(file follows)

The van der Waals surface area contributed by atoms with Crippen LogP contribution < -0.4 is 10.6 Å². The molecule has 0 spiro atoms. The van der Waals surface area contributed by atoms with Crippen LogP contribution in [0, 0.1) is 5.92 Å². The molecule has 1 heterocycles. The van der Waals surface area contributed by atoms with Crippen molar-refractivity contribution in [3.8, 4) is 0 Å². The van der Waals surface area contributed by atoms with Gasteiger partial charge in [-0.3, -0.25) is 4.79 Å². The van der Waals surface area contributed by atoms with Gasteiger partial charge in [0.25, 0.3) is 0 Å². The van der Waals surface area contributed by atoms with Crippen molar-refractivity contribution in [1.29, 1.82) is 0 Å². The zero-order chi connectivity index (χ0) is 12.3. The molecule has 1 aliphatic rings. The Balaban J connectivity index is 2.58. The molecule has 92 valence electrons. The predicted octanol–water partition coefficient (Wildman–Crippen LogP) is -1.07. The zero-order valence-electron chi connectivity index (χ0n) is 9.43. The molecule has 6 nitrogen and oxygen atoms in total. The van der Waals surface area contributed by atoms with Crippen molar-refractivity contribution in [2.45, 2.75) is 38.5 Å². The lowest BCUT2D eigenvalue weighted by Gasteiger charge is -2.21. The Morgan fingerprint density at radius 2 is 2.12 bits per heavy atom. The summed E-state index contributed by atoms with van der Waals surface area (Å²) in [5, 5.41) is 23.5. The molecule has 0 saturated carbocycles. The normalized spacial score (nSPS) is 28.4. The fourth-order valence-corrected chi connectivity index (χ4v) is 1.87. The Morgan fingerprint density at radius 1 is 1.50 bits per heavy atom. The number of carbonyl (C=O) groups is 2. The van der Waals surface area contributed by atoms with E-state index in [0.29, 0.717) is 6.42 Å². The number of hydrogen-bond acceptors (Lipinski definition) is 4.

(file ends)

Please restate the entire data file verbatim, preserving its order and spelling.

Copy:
The van der Waals surface area contributed by atoms with Crippen LogP contribution < -0.4 is 10.6 Å². The molecule has 0 spiro atoms. The van der Waals surface area contributed by atoms with Crippen LogP contribution in [0, 0.1) is 5.92 Å². The molecule has 1 heterocycles. The van der Waals surface area contributed by atoms with Crippen molar-refractivity contribution in [3.8, 4) is 0 Å². The van der Waals surface area contributed by atoms with Gasteiger partial charge in [-0.3, -0.25) is 4.79 Å². The van der Waals surface area contributed by atoms with Gasteiger partial charge in [0.25, 0.3) is 0 Å². The van der Waals surface area contributed by atoms with Crippen molar-refractivity contribution in [1.29, 1.82) is 0 Å². The zero-order chi connectivity index (χ0) is 12.3. The molecule has 1 aliphatic rings. The Balaban J connectivity index is 2.58. The molecule has 92 valence electrons. The predicted octanol–water partition coefficient (Wildman–Crippen LogP) is -1.07. The zero-order valence-electron chi connectivity index (χ0n) is 9.43. The molecule has 6 nitrogen and oxygen atoms in total. The van der Waals surface area contributed by atoms with Crippen molar-refractivity contribution in [2.45, 2.75) is 38.5 Å². The lowest BCUT2D eigenvalue weighted by Gasteiger charge is -2.21. The Morgan fingerprint density at radius 2 is 2.12 bits per heavy atom. The summed E-state index contributed by atoms with van der Waals surface area (Å²) in [5, 5.41) is 23.5. The molecule has 0 saturated carbocycles. The normalized spacial score (nSPS) is 28.4. The fourth-order valence-corrected chi connectivity index (χ4v) is 1.87. The Morgan fingerprint density at radius 1 is 1.50 bits per heavy atom. The number of carbonyl (C=O) groups is 2. The van der Waals surface area contributed by atoms with E-state index in [0.29, 0.717) is 6.42 Å². The number of hydrogen-bond acceptors (Lipinski definition) is 4.